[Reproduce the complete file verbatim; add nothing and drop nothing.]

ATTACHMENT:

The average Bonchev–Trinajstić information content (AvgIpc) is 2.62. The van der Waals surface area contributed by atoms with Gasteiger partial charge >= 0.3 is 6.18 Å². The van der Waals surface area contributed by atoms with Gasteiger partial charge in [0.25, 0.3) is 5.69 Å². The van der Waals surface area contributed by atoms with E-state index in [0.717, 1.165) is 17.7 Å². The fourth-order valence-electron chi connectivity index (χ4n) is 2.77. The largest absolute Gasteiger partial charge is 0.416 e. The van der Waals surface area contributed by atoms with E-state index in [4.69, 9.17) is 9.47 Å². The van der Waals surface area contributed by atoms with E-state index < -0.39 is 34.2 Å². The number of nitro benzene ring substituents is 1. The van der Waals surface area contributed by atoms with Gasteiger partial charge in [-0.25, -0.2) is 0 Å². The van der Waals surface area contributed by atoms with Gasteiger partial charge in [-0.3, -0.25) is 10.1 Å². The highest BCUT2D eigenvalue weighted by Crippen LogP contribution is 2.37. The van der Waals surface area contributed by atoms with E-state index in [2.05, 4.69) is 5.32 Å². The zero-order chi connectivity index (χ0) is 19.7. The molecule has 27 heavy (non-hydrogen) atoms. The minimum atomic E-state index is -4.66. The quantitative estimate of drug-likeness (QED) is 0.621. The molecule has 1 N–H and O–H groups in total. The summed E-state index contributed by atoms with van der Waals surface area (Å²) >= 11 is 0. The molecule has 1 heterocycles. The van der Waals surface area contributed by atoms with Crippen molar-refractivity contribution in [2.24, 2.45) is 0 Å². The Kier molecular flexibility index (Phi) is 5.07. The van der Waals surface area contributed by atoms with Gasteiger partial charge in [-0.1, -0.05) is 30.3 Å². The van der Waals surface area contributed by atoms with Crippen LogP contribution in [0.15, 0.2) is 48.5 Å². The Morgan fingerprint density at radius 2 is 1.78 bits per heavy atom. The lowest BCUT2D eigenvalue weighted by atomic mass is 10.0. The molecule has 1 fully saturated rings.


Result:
The average Bonchev–Trinajstić information content (AvgIpc) is 2.62. The van der Waals surface area contributed by atoms with Gasteiger partial charge >= 0.3 is 6.18 Å². The van der Waals surface area contributed by atoms with Gasteiger partial charge in [0.25, 0.3) is 5.69 Å². The van der Waals surface area contributed by atoms with E-state index in [0.717, 1.165) is 17.7 Å². The fourth-order valence-electron chi connectivity index (χ4n) is 2.77. The largest absolute Gasteiger partial charge is 0.416 e. The van der Waals surface area contributed by atoms with E-state index in [4.69, 9.17) is 9.47 Å². The van der Waals surface area contributed by atoms with E-state index < -0.39 is 34.2 Å². The number of nitro benzene ring substituents is 1. The van der Waals surface area contributed by atoms with Gasteiger partial charge in [-0.25, -0.2) is 0 Å². The van der Waals surface area contributed by atoms with Gasteiger partial charge in [-0.3, -0.25) is 10.1 Å². The highest BCUT2D eigenvalue weighted by Crippen LogP contribution is 2.37. The van der Waals surface area contributed by atoms with E-state index in [2.05, 4.69) is 5.32 Å². The zero-order chi connectivity index (χ0) is 19.7. The molecule has 27 heavy (non-hydrogen) atoms. The minimum atomic E-state index is -4.66. The quantitative estimate of drug-likeness (QED) is 0.621. The molecule has 1 N–H and O–H groups in total. The summed E-state index contributed by atoms with van der Waals surface area (Å²) >= 11 is 0. The molecule has 1 heterocycles. The van der Waals surface area contributed by atoms with Crippen molar-refractivity contribution in [2.24, 2.45) is 0 Å². The Kier molecular flexibility index (Phi) is 5.07. The van der Waals surface area contributed by atoms with Gasteiger partial charge in [-0.1, -0.05) is 30.3 Å². The van der Waals surface area contributed by atoms with Crippen LogP contribution in [0.15, 0.2) is 48.5 Å². The Morgan fingerprint density at radius 2 is 1.78 bits per heavy atom. The lowest BCUT2D eigenvalue weighted by atomic mass is 10.0. The molecule has 1 fully saturated rings.